Last month the Park Ridge Public Library, IL, approved fees for those using the facility for business purposes. On its face, this decision runs counter to the burgeoning interest in libraries embracing a workforce that is increasingly outside the office by developing coworking spaces and gathering essential tools to enable them to succeed. On a deeper level, it runs counter to the ingenuity involved in continually removing barriers to access—even barriers constructed to keep the use of the library fair, such as overdue fines—and this I find much more problematic and worth contemplating.
This got me thinking about the trouble with fees and fines. While many hold that fines, for example, are an incentive to return materials, and fees help pay for stretch services—or, as the Park Ridge example illustrates, intentionally to limit a certain use of the library—one thing is true of both: enforcing them costs resources. People, front and back of the house, have to dedicate time to developing and implementing processes, expanding communications, and paying attention to policing. The return on investment (ROI) is worth examining before instituting a fee or fine since, as has been seen where fines for overdue materials have been removed, the cost of collection can be higher than the revenue gained or the loss offset.
[Note: Several relatively recent examples of libraries giving up overdue fines, and the reasoning behind the decisions, are covered in these local news stories from Albany’s Times Union, The Repository in Canton, OH, and boston.com. If you have recently analyzed overdue fines for your library and opted to give them up or keep them, please share your insights with us at LJ for possible future coverage. Thank you—Ed.]
That’s hard cost, which any library manager and board should have top of mind. Then there are the soft costs, such as how this choice affects the library’s relationship with its community, what it signals about the library’s mission, and if it undermines an effective alliance between the library and the people it serves. Is a precedent being set that threatens to kick off a trend in service—intentional or not? It’s important to bear in mind what such a decision says about the library and will keep saying every time a policy is enforced.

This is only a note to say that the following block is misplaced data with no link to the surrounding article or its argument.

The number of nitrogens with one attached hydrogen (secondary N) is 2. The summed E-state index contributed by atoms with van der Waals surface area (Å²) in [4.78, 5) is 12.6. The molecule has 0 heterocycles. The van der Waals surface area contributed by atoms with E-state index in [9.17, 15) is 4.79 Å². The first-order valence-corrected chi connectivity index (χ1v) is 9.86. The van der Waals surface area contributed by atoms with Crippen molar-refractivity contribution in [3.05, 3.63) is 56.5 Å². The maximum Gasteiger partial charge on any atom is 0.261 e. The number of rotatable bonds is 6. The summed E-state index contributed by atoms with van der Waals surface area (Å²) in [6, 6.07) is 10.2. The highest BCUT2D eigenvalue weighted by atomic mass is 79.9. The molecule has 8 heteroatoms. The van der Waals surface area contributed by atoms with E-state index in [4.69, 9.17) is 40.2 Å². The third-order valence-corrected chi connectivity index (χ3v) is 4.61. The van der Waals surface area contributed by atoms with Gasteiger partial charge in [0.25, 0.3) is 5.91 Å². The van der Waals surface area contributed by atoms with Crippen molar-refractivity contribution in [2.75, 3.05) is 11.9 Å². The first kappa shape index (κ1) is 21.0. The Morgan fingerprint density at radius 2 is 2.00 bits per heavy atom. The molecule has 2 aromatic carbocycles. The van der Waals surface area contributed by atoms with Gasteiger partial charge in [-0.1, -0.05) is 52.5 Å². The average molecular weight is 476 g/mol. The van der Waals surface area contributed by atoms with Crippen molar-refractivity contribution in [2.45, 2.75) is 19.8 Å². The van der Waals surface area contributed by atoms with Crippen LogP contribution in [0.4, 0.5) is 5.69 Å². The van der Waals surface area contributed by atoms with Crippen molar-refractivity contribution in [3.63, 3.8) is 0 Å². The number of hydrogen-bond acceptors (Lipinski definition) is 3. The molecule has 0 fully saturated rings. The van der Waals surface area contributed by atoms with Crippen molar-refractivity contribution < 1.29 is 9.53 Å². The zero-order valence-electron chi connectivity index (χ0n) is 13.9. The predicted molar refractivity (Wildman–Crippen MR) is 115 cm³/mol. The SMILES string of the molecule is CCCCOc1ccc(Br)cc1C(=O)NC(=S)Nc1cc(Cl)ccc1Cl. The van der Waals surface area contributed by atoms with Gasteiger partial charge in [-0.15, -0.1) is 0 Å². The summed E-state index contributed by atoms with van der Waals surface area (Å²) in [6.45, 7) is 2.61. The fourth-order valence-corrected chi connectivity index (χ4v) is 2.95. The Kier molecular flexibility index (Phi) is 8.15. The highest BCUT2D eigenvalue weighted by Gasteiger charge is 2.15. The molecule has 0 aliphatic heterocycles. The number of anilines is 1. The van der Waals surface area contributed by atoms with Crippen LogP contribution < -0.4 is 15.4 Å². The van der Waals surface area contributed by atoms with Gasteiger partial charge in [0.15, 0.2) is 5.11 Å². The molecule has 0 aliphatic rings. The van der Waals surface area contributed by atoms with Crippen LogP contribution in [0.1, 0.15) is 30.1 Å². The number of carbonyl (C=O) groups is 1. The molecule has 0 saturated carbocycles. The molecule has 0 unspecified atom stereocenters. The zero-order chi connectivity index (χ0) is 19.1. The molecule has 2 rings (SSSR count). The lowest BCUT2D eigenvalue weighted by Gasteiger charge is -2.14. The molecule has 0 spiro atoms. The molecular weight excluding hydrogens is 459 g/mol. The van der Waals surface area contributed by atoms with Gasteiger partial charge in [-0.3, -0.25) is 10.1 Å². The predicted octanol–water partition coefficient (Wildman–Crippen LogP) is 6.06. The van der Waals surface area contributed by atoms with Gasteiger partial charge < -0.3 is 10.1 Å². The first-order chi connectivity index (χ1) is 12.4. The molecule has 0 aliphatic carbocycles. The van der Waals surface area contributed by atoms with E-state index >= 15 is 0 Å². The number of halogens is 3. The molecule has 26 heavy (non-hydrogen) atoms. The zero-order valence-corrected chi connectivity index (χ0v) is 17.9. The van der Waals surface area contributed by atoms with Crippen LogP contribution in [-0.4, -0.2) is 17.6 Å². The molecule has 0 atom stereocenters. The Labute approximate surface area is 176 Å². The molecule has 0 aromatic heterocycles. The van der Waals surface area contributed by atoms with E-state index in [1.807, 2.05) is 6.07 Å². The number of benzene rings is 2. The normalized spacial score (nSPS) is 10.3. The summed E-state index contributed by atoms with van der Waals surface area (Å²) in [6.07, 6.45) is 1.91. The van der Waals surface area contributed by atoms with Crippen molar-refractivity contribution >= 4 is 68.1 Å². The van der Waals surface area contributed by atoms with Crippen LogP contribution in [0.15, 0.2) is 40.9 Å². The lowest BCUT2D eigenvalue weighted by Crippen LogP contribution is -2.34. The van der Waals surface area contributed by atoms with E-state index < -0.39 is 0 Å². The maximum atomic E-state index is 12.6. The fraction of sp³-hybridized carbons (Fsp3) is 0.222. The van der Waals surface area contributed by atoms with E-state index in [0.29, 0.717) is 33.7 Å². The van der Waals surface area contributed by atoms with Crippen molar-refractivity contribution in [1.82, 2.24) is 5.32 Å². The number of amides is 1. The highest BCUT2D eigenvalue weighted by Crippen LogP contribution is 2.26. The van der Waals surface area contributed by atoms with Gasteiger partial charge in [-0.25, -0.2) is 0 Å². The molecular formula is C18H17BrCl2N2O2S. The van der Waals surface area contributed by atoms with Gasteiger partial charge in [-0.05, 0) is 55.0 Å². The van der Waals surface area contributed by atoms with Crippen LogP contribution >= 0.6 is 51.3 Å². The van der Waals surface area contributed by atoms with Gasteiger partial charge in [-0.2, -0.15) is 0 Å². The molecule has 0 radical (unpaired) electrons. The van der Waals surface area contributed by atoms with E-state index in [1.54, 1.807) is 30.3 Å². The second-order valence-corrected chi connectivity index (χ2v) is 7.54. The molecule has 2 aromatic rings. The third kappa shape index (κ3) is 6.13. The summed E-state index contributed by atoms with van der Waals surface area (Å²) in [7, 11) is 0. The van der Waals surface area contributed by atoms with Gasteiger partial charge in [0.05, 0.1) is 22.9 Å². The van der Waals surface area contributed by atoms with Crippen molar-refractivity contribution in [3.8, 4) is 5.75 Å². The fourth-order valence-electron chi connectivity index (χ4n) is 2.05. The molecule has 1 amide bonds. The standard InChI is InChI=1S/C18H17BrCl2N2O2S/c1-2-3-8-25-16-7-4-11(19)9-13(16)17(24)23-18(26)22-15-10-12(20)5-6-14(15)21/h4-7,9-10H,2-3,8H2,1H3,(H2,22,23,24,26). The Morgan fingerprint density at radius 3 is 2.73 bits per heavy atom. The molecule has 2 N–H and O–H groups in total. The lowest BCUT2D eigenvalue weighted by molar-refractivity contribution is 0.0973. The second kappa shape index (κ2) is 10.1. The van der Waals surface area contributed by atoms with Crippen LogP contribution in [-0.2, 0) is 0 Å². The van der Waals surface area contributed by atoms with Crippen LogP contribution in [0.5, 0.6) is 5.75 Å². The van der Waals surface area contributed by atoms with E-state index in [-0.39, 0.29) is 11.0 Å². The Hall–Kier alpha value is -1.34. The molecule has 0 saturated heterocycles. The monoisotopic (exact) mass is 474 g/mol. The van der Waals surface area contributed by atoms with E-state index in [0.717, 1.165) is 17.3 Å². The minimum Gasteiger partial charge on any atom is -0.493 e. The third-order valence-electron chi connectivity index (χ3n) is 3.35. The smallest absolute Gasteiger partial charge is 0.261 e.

Consider access. When a fee or a fine is present, a level of access is at risk, if not inherently denied. Given the core principal defining the library as a place to be used freely, any policy that limits access should be questioned, or at least designed to be as forgiving and easy to work with as possible.
Consider what it signals about money. Fines and fees are articulated in a budget as revenue, meaning that this income is then dependent upon people misusing the library or, in the case of fees, using it for a limited purpose. It can be hard to give up a revenue line, even one that has poor ROI, if a board doesn’t see the overarching benefit of sacrificing it. Hence, precedent gets set—and set in stone.
There’s also an issue with reinforcing the perception that the library is providing competition to local business enterprises. In Park Ridge, creating a fee structure for business use of the library buys into some idea that the library is taking an opportunity away from the community as a whole, while the truth is just the opposite. One fee threatens to lead to another. For instance, should coding be taught at the library without a fee if others teach it for a fee? I certainly think so. It gets back to access.
Worse, however, fines and fees can confuse the reality that libraries are a shared resource with the misunderstanding that they are a place for free stuff. A fee begs the question: Why charge for one thing but not another? More important, as I have written in my editorial “Worth the Price,” libraries that focus on being about free stuff miss the point. We should be fostering a deeper understanding of the library as something we all invest in (and support financially through taxes) and care for as a community, commanding our ownership and engagement. The message that gets conveyed in a fine-free setting, for example, is that these books (to pick one format) are all of ours, and we’re here to look after them and share them together. This may seem naive, but in settings where fines have been exchanged for donation jars, the goodwill flows.
Ultimately, we must reflect upon our bond with the people libraries are designed to serve. Interactions with patrons can become about the fine or fee, instead of the need addressed by the service. This risks turning librarians and clerks into cops and collection agents and diverting backroom capacity to fee and fine maintenance. In the process, it can set up an adversarial relationship between the library and its users rather than forging an alliance that supports a vibrant interchange. I vote for the library as ally rather than as adversary.